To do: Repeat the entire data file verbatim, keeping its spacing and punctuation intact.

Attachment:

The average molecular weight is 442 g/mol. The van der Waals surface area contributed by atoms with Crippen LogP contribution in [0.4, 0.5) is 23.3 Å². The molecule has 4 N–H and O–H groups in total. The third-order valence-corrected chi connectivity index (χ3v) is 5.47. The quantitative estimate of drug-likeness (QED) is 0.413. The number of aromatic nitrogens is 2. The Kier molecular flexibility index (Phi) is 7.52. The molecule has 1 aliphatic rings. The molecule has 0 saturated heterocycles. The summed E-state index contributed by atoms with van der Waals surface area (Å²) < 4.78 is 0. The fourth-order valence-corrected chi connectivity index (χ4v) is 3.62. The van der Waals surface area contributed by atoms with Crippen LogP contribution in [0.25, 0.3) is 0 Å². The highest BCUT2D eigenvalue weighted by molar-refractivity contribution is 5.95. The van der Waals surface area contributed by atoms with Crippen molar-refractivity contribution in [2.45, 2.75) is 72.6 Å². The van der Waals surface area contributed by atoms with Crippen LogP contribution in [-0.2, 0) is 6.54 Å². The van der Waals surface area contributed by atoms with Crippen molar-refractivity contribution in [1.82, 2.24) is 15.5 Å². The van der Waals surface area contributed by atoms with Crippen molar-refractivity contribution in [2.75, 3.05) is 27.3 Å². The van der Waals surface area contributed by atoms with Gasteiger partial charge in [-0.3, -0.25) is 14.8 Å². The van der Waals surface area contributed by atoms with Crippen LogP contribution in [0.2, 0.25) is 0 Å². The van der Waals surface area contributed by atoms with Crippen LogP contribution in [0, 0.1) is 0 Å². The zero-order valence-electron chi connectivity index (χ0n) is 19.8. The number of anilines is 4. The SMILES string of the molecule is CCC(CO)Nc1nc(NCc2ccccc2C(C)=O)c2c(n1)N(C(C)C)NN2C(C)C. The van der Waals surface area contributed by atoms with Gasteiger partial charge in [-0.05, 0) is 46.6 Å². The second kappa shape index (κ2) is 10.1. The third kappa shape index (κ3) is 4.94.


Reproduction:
The average molecular weight is 442 g/mol. The van der Waals surface area contributed by atoms with Crippen LogP contribution in [0.4, 0.5) is 23.3 Å². The molecule has 4 N–H and O–H groups in total. The third-order valence-corrected chi connectivity index (χ3v) is 5.47. The quantitative estimate of drug-likeness (QED) is 0.413. The number of aromatic nitrogens is 2. The Kier molecular flexibility index (Phi) is 7.52. The molecule has 1 aliphatic rings. The molecule has 0 saturated heterocycles. The summed E-state index contributed by atoms with van der Waals surface area (Å²) < 4.78 is 0. The fourth-order valence-corrected chi connectivity index (χ4v) is 3.62. The van der Waals surface area contributed by atoms with Crippen LogP contribution in [0.25, 0.3) is 0 Å². The highest BCUT2D eigenvalue weighted by molar-refractivity contribution is 5.95. The van der Waals surface area contributed by atoms with Crippen molar-refractivity contribution in [2.45, 2.75) is 72.6 Å². The van der Waals surface area contributed by atoms with Crippen LogP contribution in [-0.2, 0) is 6.54 Å². The van der Waals surface area contributed by atoms with Crippen molar-refractivity contribution in [1.82, 2.24) is 15.5 Å². The van der Waals surface area contributed by atoms with Crippen molar-refractivity contribution in [2.75, 3.05) is 27.3 Å². The van der Waals surface area contributed by atoms with Gasteiger partial charge in [-0.3, -0.25) is 14.8 Å². The van der Waals surface area contributed by atoms with Crippen LogP contribution in [0.2, 0.25) is 0 Å². The van der Waals surface area contributed by atoms with Crippen LogP contribution in [0, 0.1) is 0 Å². The zero-order valence-electron chi connectivity index (χ0n) is 19.8. The number of anilines is 4. The SMILES string of the molecule is CCC(CO)Nc1nc(NCc2ccccc2C(C)=O)c2c(n1)N(C(C)C)NN2C(C)C. The van der Waals surface area contributed by atoms with Gasteiger partial charge in [-0.05, 0) is 46.6 Å². The second kappa shape index (κ2) is 10.1. The third kappa shape index (κ3) is 4.94.